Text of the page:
Real Estate: A home in the mountains | ParkRecord.com

Real Estate: A home in the mountains

Buy them while they're hot

Attendees gather at The Retreat at the Park, a new housing development along Park Ave. near City Park, prior to a public walk-through of a couple units Wednesday morning, February 21, 2018. Attendees toured a two-bedroom unit as well as a refurbished historic home.
Tanzi Propst/Park Record

This story is found in the 2019 edition of Milepost.

While online shopping seems to be taking over many sectors of the economy, there are some purchases that require more information and eyes on the ground to complete. Buying a home is one of them. “It’s more important than ever to have a realtor,” says Park City Board of Realtors (PCBOR) President Sheila Hall. “Local knowledge is the key.” With around 1,400 registered Realtors, there are a lot of brains to pick.

Without knowing the landscape, it can become confusing fast. Buyers need to know the difference between Silver Summit, Silver Creek, Silver Lake and Silver Star. There’s Aspen Wood, Aspen Hollow and Aspen Creek, and Snow Park, Snow Flower and Snow Country. In the long run, local expertise is a must, especially in this hot market. Each individual property has a number of factors to contemplate, such as style, location, age, amenities and condition.

There are some definite hotspots. “The Empire area in Deer Valley has seen a big increase in activity,” says Hall. “So is the Canyons Village. It’s great to see how bullish the developers are. Custom homes are now costing from $500 to $600 per square foot, and 18 months to deliver, making the resale market even more attractive and hence, pricier.” Silver Creek Village is another new development east of U.S. 40 in Summit County. “It’s a very good price point,” says Hall. “It’s exciting to see it come out of the ground.” Inventory is on the low side, however. “But it’s a good balance of markets,” she adds.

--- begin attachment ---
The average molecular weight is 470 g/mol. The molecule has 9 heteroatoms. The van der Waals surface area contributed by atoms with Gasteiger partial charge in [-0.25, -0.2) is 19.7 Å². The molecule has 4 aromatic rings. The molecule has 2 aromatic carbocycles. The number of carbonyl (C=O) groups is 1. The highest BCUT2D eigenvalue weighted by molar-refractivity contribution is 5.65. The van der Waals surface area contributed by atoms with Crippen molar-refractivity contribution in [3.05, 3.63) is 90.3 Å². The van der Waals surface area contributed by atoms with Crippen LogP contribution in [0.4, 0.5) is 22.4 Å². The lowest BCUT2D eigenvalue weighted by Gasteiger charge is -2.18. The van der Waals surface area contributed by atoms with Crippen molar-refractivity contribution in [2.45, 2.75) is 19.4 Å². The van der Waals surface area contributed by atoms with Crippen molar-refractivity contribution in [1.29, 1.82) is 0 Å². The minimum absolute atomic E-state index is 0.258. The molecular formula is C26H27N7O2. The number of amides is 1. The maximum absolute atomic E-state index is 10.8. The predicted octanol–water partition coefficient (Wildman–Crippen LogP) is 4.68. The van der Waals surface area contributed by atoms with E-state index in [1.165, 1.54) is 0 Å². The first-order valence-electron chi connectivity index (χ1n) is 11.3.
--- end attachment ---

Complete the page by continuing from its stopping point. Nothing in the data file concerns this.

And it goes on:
Jamie Hoppe is the new Chief Executive Officer for the PCBOR, and loves the area. She lives in Old Town, and says, “Summer seems to be busier than winter now.” She sees the opportunities and attraction in the Jordanelle area, as the economy expands regionally. “You can drive from the city and you won’t have a traffic light all the way to Mayflower,” she says.

“Interest rates are crucial too,” says Hall. “It makes $500,000 more affordable. Affordability means more than monthly payment.” But to many buyers, rates aren’t a factor, as about 75% of all sales are cash. Agents will also walk you through the important two-tiered property tax system in Utah: primary home owners pay tax on 55% of the value, while others pay on 100% of the assessed value.

William Winstead, the incoming PCBOR President, says, “This is a progressive type of growth. People invest in the lifestyle.” And many buyers bring their jobs with them, working remotely. As more people invest and live the Park City lifestyle, a realtor can also make sure you understand that city, county and school district lines can make a big difference. “People expect the same benefits of Park City,” says Winstead, when they move to an outlying area. It’s always best to lean on the pros.


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